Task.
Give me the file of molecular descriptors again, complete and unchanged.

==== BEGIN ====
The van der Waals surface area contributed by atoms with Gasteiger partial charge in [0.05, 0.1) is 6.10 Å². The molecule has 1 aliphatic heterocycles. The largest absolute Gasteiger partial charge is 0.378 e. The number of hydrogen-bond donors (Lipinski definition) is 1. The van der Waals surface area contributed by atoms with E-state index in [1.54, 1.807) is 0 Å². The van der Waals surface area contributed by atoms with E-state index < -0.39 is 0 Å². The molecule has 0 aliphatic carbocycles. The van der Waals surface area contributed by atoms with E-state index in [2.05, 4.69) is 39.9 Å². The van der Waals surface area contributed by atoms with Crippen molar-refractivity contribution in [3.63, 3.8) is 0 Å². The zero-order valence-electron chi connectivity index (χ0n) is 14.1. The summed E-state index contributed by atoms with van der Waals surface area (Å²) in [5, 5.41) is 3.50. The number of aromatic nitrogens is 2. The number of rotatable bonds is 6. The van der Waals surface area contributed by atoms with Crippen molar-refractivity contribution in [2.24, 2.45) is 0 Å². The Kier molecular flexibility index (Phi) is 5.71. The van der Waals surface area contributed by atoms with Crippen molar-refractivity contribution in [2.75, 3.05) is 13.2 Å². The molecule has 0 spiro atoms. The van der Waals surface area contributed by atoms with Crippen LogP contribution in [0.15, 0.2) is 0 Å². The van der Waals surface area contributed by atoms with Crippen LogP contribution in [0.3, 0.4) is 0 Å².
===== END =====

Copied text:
The van der Waals surface area contributed by atoms with Gasteiger partial charge in [0.05, 0.1) is 6.10 Å². The molecule has 1 aliphatic heterocycles. The largest absolute Gasteiger partial charge is 0.378 e. The number of hydrogen-bond donors (Lipinski definition) is 1. The van der Waals surface area contributed by atoms with E-state index in [1.54, 1.807) is 0 Å². The van der Waals surface area contributed by atoms with E-state index < -0.39 is 0 Å². The molecule has 0 aliphatic carbocycles. The van der Waals surface area contributed by atoms with E-state index in [2.05, 4.69) is 39.9 Å². The van der Waals surface area contributed by atoms with Crippen molar-refractivity contribution in [3.63, 3.8) is 0 Å². The zero-order valence-electron chi connectivity index (χ0n) is 14.1. The summed E-state index contributed by atoms with van der Waals surface area (Å²) in [5, 5.41) is 3.50. The number of aromatic nitrogens is 2. The number of rotatable bonds is 6. The van der Waals surface area contributed by atoms with Crippen molar-refractivity contribution in [2.24, 2.45) is 0 Å². The Kier molecular flexibility index (Phi) is 5.71. The van der Waals surface area contributed by atoms with Crippen molar-refractivity contribution in [2.75, 3.05) is 13.2 Å². The molecule has 0 spiro atoms. The van der Waals surface area contributed by atoms with Crippen LogP contribution in [0.15, 0.2) is 0 Å². The van der Waals surface area contributed by atoms with Crippen LogP contribution in [0.3, 0.4) is 0 Å².